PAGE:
This collection examines the many ways in which the natural world has been shaped,
repurposed, and represented by artists and writers. These items highlight, in various
ways, nature's dynamic role in the process and production of creative works. By
necessity, the collection covers a wide range of materials, including a medieval Book of
Hours, an eighteenth-century treatise on natural history in literature, illuminated
works of Romantic and Gothic poetry, a book of ecological poetry by Erasmus Darwin,
drafts of D. H. Lawrence's nature poetry, and manuscripts from T. H. White, Julia
Alvarez, and other contemporary authors.
Book of Hours, use of Rome. By Catholic Church. French. 15th Century.
2 Medieval and Early Modern Manuscripts Collection
Medieval devotional text decorated with thirteen full-page miniatures, one half-page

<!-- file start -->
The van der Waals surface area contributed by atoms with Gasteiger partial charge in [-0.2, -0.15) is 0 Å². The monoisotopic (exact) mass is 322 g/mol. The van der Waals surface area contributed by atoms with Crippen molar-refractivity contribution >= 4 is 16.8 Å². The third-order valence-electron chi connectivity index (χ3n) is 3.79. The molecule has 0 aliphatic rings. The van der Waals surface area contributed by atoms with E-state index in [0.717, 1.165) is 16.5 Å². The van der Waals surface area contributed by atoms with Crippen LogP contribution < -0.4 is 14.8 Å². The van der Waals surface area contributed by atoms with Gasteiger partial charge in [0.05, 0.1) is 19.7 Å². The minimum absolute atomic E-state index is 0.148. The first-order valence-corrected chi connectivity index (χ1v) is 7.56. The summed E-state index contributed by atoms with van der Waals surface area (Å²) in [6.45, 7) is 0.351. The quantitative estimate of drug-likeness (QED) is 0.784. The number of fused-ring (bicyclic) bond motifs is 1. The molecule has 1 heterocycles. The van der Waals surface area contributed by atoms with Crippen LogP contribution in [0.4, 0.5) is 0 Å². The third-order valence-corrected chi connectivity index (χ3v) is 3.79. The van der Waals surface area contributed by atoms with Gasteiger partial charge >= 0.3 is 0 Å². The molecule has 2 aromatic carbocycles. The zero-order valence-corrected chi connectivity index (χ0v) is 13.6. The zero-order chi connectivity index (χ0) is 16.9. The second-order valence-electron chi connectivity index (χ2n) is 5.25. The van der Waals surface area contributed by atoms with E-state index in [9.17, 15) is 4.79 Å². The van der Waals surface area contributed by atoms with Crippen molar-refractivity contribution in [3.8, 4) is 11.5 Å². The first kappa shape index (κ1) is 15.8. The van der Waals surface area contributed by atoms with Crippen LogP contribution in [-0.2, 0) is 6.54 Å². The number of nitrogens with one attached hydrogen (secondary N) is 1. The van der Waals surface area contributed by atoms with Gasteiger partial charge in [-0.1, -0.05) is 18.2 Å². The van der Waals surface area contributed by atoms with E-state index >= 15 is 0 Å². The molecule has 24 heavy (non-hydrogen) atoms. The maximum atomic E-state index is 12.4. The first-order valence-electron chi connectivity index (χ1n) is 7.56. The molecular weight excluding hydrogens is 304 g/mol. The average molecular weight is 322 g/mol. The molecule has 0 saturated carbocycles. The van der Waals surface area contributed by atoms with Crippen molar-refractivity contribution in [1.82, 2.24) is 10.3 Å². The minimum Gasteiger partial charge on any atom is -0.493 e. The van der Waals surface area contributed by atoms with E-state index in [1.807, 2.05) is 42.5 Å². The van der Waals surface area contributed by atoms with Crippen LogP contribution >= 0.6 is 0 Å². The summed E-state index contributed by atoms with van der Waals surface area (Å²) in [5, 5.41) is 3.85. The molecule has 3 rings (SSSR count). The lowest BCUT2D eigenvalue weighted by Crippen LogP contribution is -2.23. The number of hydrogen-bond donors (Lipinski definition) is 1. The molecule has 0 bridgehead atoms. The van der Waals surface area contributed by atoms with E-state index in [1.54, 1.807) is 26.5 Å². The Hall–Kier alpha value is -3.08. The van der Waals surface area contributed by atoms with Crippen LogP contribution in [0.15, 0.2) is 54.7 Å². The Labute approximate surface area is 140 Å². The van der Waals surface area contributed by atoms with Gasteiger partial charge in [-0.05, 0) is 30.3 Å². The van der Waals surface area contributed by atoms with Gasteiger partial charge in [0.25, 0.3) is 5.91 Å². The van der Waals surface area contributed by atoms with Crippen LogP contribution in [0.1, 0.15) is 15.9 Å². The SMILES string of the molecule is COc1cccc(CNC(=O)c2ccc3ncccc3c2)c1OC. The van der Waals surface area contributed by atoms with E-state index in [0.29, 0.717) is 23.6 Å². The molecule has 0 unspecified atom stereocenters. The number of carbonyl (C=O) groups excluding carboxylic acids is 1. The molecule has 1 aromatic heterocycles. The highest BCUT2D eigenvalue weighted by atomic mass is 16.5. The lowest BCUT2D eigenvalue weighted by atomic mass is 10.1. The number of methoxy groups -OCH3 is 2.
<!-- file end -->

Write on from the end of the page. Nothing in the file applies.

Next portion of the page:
miniature, and 144 bas de page vignettes, the majority depicting animals. Original
text, with illustrations added in the nineteenth century.
An essay on the application of natural history to poetry. By John Aikin.
This eighteenth century treatise by John Aikin seems to anticipate the Romantics'
interest in nature as a poetic subject. Aikin suggests that the poet should employ
the observational techniques of natural science: "As the artist who has not studied
the body with anatomical precision, and examined the proportions of every limb, both
with respect to its own several parts, and the whole system, cannot produce a just
and harmonious representation of the human frame; so the descriptive poet, who does
not habituate himself to view the several objects of nature minutely, and in
comparison with each other, must ever fail in giving his pictures the congruity and
animation of real life" (11).
The botanic garden; a poem, in two parts. By Erasmus Darwin. 1791.